Gig Workers - Can They Become an Employees?



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There are rare and special circumstances when a gig worker can become an employee with a valid changeover for the individual which usually involves an employment contract. However, gig workers are often negatively affected by misclassification that says they are employees when they are truly independent contractors instead.

The Sacrifice

Some gig workers may decide to sacrifice the gig economy projects and take on full-time employment with a company. This is not a rare occurrence, as many of these individuals at one point did work for a business or may do so again in the future. However, the sacrifice is less of one when the gig work dries up or this person is sick of seeking new clients constantly. If the freelancer was not able to secure constant work through a model or plan, he or she may return to the standard workforce.

The Employment Contract

Some gig workers either knowingly or accidentally accept an employment contract that classifies him or her as an employee of a company rather than an independent contractor. The terms and clauses in such agreements are often fine and difficult to understand without the help of a lawyer. However, the company may not even fully restrict the individual as other employees but still classify him or her as one because of how the work this person completes processes. The limits and boundaries in place can lead to a true employment classification.

The Slow Transition

There are many companies that hire independent contractors that work for the business but do not have employment status such as Uber or consultants. However, many of these individuals receive no protections or benefits because of the nonemployment status. In certain rare circumstances, these workers can become employees over time. Either there is a shift in the company, or other special circumstances become possible. A person under contract with an intermediary company could shift into a full-time employee and become one with policy changes or new rules affecting contractors. Then, these protections and benefits extend to these groups.
The Narrow Test

There are certain tests that employers can use to determine the true classification of the individual. These apply to provide a better understanding of how to classify the person and when he or she should become an employee rather than an independent contractor. The test can prove conclusively that the person is not a gig worker but an employee. Often this relationship changes as the work or project alters over time. After years, the gig worker may become a complete part of the company and have little freedom to complete job tasks or projects in the same way as the past. Then, the test can help the gig worker become a full employee with all benefits and safeguards.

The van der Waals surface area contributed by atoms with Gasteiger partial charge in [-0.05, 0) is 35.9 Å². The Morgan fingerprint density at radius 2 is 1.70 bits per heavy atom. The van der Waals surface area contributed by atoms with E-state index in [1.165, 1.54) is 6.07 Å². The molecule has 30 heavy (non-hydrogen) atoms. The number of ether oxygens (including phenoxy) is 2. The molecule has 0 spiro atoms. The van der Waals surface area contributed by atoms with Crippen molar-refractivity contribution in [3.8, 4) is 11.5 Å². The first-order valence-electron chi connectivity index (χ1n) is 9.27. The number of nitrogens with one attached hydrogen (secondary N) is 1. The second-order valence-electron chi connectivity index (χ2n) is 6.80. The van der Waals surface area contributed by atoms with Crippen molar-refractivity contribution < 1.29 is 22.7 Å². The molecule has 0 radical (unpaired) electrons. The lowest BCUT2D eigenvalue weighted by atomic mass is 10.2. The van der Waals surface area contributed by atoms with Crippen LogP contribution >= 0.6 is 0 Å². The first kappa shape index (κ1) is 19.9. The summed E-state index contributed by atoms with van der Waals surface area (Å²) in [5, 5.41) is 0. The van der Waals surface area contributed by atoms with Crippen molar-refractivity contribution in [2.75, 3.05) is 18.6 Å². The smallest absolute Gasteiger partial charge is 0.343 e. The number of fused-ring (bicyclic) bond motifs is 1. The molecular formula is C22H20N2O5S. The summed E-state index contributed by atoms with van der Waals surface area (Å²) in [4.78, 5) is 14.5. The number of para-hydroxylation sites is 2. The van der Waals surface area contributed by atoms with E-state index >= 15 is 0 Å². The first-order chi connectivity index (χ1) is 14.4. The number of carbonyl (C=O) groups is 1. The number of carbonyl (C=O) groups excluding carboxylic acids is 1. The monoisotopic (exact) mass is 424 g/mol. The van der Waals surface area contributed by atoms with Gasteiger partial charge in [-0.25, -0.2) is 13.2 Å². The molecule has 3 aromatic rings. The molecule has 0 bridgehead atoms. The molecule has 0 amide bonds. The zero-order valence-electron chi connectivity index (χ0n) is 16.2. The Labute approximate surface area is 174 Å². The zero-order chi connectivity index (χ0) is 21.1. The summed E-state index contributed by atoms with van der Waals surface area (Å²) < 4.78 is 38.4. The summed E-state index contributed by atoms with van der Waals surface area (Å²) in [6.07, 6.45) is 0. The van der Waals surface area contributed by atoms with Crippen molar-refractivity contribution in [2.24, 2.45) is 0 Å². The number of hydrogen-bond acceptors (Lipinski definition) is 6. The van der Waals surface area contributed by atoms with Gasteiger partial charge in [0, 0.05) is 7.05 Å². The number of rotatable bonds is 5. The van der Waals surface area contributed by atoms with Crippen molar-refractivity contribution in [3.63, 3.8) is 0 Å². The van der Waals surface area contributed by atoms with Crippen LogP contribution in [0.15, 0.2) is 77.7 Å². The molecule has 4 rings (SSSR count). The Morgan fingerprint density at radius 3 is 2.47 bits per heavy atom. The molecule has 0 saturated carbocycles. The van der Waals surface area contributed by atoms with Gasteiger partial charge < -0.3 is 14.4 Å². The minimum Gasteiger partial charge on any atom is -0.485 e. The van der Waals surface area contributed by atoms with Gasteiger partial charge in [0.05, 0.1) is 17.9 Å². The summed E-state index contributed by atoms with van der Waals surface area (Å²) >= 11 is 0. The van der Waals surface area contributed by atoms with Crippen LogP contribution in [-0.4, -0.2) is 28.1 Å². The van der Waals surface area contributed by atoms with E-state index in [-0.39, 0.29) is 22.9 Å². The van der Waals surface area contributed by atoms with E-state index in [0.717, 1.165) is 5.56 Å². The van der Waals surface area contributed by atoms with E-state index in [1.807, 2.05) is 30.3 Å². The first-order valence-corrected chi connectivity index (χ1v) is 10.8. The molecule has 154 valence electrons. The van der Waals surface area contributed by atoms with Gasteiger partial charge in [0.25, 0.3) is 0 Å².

The Role in the Company

Some gig workers are never employees, and some may change from a freelancer or independent contractor to an employee over time or with a contract. Others are always employees that are able to retain a more freelance-like situation. Some are consultants that receive a job offer and either accept or decline it. Each situation can vary and depend on the circumstances of the relationship between employee and company. The owner can even step in and alter relations regarding independent contractors and specific employees. The individual may need to decide what he or she wants to do based on different factors.

Contract Changes

Some gig workers can become an employee during contract changes such as renewals or renegotiating the legally binding agreement. These changes can put an end to the freelance-like work and place the person into the company full-time. However, the renegotiations or contract renewal could also shift an employee into a gig worker relationship as well. It is important to understand these details and how they affect the individual both in the company and legally. If the contract changes and the gig workers do not want to become an employee of the company, he or she may need to reconsider the situation carefully. It is important to contact a lawyer before making any permanent changes and reviewing the contract before signing it to seal the deal.

Legal Support for Gig Workers Becoming Employees

The individual will often need a business lawyer to review employment changes that can shift him or her into an employee before accomplishing the modification. The lawyer will ensure the best interests of the client are present and could prevent potentially harmful relationships and companies from taking advantage of the individual.


Provided by HG.org


Disclaimer: While every effort has been made to ensure the accuracy of this publication, it is not intended to provide legal advice as individual situations will differ and should be discussed with an expert and/or lawyer.

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